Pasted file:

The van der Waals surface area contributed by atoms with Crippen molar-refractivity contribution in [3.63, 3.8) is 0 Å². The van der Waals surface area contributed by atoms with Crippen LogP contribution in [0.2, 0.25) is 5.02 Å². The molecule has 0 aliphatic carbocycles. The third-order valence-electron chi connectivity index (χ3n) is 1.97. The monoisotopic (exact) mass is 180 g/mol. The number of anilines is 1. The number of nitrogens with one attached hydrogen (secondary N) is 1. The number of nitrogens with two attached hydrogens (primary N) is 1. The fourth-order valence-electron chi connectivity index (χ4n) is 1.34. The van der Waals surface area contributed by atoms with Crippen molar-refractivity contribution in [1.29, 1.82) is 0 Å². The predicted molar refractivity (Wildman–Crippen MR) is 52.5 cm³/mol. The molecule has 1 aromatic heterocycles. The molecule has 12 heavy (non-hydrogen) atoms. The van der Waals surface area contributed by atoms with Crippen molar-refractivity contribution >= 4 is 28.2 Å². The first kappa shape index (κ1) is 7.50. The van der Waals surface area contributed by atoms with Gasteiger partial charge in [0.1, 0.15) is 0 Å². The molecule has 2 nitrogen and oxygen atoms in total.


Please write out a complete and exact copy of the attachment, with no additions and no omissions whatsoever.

The van der Waals surface area contributed by atoms with Crippen molar-refractivity contribution in [3.63, 3.8) is 0 Å². The van der Waals surface area contributed by atoms with Crippen LogP contribution in [0.2, 0.25) is 5.02 Å². The molecule has 0 aliphatic carbocycles. The third-order valence-electron chi connectivity index (χ3n) is 1.97. The monoisotopic (exact) mass is 180 g/mol. The number of anilines is 1. The number of nitrogens with one attached hydrogen (secondary N) is 1. The number of nitrogens with two attached hydrogens (primary N) is 1. The fourth-order valence-electron chi connectivity index (χ4n) is 1.34. The van der Waals surface area contributed by atoms with Crippen molar-refractivity contribution in [1.29, 1.82) is 0 Å². The predicted molar refractivity (Wildman–Crippen MR) is 52.5 cm³/mol. The molecule has 1 aromatic heterocycles. The molecule has 12 heavy (non-hydrogen) atoms. The van der Waals surface area contributed by atoms with Crippen molar-refractivity contribution >= 4 is 28.2 Å². The first kappa shape index (κ1) is 7.50. The van der Waals surface area contributed by atoms with Gasteiger partial charge in [0.1, 0.15) is 0 Å². The molecule has 2 nitrogen and oxygen atoms in total.